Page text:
Ending another European standoff over immigration, Malta on Saturday announced a deal to distribute 64 migrants rescued at sea off Libya 10 days ago among four European Union nations.
The migrants, who will be distributed among Germany, France, Portugal and Luxembourg, were transferred to Maltese army boats from the ship that saved them and were brought into Valletta's port on Saturday afternoon.
However, Malta said the German-flagged aid ship carrying them, the Alan Kurdi, would still not be allowed to enter its ports and none of the migrants will remain permanently in Malta.
"Once again, the smallest member of the European Union was put under unnecessary pressure being asked to resolve a case which was neither its responsibility nor its remit," the government said. "A solution was found in order not to let the situation deteriorate further while making it clear Malta cannot keep shouldering this burden."
Malta has argued it cannot open its ports to humanitarian rescue ships because their activities off the coast of lawless Libya have encouraged human traffickers.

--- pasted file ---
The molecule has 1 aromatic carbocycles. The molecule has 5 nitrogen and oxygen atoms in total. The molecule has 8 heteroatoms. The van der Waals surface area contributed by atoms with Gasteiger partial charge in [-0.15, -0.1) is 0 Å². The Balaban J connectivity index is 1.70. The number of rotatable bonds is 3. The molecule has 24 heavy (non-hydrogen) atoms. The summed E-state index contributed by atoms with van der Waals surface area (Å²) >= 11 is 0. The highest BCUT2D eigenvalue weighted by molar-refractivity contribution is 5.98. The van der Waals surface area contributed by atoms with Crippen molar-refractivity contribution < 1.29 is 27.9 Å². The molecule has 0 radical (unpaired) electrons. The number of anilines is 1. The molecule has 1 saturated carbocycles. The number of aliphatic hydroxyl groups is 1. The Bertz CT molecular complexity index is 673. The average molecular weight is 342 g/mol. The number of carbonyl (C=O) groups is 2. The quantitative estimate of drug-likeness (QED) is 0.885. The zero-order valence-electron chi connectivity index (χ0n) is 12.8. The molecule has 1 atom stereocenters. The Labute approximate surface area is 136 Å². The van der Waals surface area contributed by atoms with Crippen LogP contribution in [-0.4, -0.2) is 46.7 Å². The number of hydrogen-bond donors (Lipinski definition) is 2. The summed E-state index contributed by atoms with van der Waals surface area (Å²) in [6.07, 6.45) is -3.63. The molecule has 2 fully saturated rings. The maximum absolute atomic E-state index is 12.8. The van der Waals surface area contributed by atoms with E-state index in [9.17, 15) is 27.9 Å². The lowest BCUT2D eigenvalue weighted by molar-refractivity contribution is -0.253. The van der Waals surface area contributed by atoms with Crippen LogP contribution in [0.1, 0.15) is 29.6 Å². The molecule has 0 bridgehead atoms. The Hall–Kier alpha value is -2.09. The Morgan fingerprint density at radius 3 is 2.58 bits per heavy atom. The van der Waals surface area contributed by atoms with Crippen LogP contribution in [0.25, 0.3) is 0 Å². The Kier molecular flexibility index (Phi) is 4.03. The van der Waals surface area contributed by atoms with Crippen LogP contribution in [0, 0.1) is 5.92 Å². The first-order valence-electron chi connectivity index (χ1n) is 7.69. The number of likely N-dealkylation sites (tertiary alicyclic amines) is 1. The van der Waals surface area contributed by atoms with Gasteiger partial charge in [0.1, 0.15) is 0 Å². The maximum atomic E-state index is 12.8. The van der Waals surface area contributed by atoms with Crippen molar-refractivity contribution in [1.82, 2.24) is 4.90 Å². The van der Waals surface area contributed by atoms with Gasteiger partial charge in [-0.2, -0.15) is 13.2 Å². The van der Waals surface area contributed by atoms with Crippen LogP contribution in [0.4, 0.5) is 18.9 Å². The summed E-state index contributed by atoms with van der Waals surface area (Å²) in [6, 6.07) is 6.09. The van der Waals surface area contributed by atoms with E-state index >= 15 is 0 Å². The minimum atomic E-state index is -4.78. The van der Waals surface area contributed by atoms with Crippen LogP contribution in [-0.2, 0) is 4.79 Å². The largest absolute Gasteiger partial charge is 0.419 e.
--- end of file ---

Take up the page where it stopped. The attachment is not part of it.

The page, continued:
The German aid group Sea-Eye, which had rescued the 64 migrants, had complained for days about worsening conditions on the Alan Kurdi, which was not designed to handle so many people. Two migrants were evacuated due to health issues.
Italian Interior Minister Matteo Salvini, who has repeatedly rejected calls to let the ship enter Italian ports, hailed the deal.
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"Excellent news!" he tweeted after the deal was announced. He praised Malta for "doing the right thing by denouncing the dangerous and undue pressures exerted by the NGOs."
Salvini, leader of Italy's far-right League party, is sticking to a hard-line approach to migration, insisting that Italian ports should be closed to migrants rescued by aid groups in the Mediterranean Sea in a bid to force other EU states to take them in.
The 64 migrants were originally rescued off the Libyan coast, so Italy and Malta claimed that Libya should have taken them in. However, parts of Libya have seen escalating fighting in the last week as one military faction seeks to take over the capital of Tripoli.
A total of 356 people have died or gone missing while crossing the Mediterranean to Europe this year, according to the International Organization for Migration.